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Smith: When spending money on advertising, speak the customer’s language

POSTED: March 11, 2008 5:00 a.m.

There seems to be no end to it. It seems to multiply faster than past copies of National Geographic. At every turn, we all see and hear it. Though we may try to tune it out, it stills makes its presence known subliminally.

What is it? It is advertising.

In an attempt to penetrate our buying psyche, advertisers keep up a constant barrage of messages. It is estimated that each of us sees and hears 3,000 advertisements per day.

The advertising arsenal includes weapons such as newspaper, radio, television, magazines, outdoor billboards and signs, direct mail, specialty advertising and the Internet.

Every business that spends any amount on advertising should believe that the message is effectively reaching the desired customers.

There is one way to make sure these goals are accomplished. Each advertisement should capture the attention of the potential buyer, have an element in the copy that is of interest to the consumer, show how the patron’s desires will be satisfied and inform the purchaser how to take action.

What is it about an advertisement that will grab the attention of a customer? Remember this part of the message is encountering not only direct competition, but other advertising as well.

Print advertising attracts attention through size, the use of color or black and white space, price points and overall design. Billboards are more effective with fewer words and contrasting colors. When seeing an orange and white billboard with a white swoosh and the words "Just do it," what brand comes to mind?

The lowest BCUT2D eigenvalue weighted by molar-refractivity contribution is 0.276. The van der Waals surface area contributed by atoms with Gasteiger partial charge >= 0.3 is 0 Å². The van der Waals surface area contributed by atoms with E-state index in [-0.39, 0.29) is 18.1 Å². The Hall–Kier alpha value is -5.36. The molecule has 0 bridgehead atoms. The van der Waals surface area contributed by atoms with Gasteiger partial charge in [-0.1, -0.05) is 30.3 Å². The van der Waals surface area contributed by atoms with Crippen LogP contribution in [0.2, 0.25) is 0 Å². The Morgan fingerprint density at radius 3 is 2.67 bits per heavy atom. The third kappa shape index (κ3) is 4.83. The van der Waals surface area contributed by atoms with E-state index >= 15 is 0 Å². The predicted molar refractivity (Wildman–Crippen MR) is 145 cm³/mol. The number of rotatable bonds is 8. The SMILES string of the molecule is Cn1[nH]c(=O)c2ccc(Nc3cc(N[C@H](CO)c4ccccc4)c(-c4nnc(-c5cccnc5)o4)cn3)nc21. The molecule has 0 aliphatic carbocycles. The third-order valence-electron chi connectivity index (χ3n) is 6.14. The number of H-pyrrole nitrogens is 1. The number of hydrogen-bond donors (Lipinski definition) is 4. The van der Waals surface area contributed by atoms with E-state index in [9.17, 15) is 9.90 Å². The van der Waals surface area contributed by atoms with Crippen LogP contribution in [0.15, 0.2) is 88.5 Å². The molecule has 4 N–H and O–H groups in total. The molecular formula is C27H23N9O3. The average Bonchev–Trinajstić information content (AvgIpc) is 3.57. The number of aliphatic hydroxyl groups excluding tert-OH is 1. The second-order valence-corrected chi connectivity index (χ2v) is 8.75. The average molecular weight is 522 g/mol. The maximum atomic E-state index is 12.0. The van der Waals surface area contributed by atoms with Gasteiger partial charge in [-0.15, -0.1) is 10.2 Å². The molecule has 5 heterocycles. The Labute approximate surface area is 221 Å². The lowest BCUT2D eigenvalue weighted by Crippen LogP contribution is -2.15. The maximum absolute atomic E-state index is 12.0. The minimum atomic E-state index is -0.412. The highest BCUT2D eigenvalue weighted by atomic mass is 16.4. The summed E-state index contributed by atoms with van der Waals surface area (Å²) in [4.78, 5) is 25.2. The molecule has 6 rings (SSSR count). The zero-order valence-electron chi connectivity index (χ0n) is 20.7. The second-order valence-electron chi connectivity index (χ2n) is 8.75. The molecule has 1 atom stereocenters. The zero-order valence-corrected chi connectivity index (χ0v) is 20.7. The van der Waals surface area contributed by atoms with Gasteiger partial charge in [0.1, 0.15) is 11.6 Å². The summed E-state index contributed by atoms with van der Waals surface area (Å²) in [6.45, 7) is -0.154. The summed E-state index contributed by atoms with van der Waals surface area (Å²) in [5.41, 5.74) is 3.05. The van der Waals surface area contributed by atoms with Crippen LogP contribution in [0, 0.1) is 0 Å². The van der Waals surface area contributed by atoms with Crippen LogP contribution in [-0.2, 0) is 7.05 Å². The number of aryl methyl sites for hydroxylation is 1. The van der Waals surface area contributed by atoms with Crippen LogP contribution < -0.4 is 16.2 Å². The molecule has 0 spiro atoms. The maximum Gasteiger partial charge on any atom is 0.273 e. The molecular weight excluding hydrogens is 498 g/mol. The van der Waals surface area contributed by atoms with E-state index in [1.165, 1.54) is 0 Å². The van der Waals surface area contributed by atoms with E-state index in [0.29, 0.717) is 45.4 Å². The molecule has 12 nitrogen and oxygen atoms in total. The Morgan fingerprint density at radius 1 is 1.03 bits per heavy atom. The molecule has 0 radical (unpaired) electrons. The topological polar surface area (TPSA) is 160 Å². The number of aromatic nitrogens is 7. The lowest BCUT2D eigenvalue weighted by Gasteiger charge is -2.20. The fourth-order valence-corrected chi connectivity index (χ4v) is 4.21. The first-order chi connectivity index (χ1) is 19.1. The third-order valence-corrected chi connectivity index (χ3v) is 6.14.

Radio attracts attention through sound. A person’s voice, music and sound effects or a combination of all three can be used. Using sight and sound, television draws attention to an advertisement. While these media allow for creativity, the challenge is to seize the customer’s mind in a very brief amount of time.

When designing advertising, it is a good idea to know what the buyer thinks is the most important part of the buying decision. Is it the physical product, the price, availability or another element? Highlight this part, so it will easily draw the interest of the consumer.

How can the product or service fulfill the desires of the client? It may offer "fast pain relief" or "take a licking and keep on ticking." Other features that work are dollar savings, guarantees, convenience, status symbol or variety.

Make the process of buying the product as easy and simple as possible. Remember, people enjoy convenience and instant gratification.

About the time that you can’t bear to see or hear your advertisement again is when the customer is beginning to take notice of it. Be patient.

J.C. Smith is a consultant for the Gainesville district office of the University of Georgia Small Business Development Center, 770-531-5681. His column appears Tuesdays and at gainesvilletimes.com.



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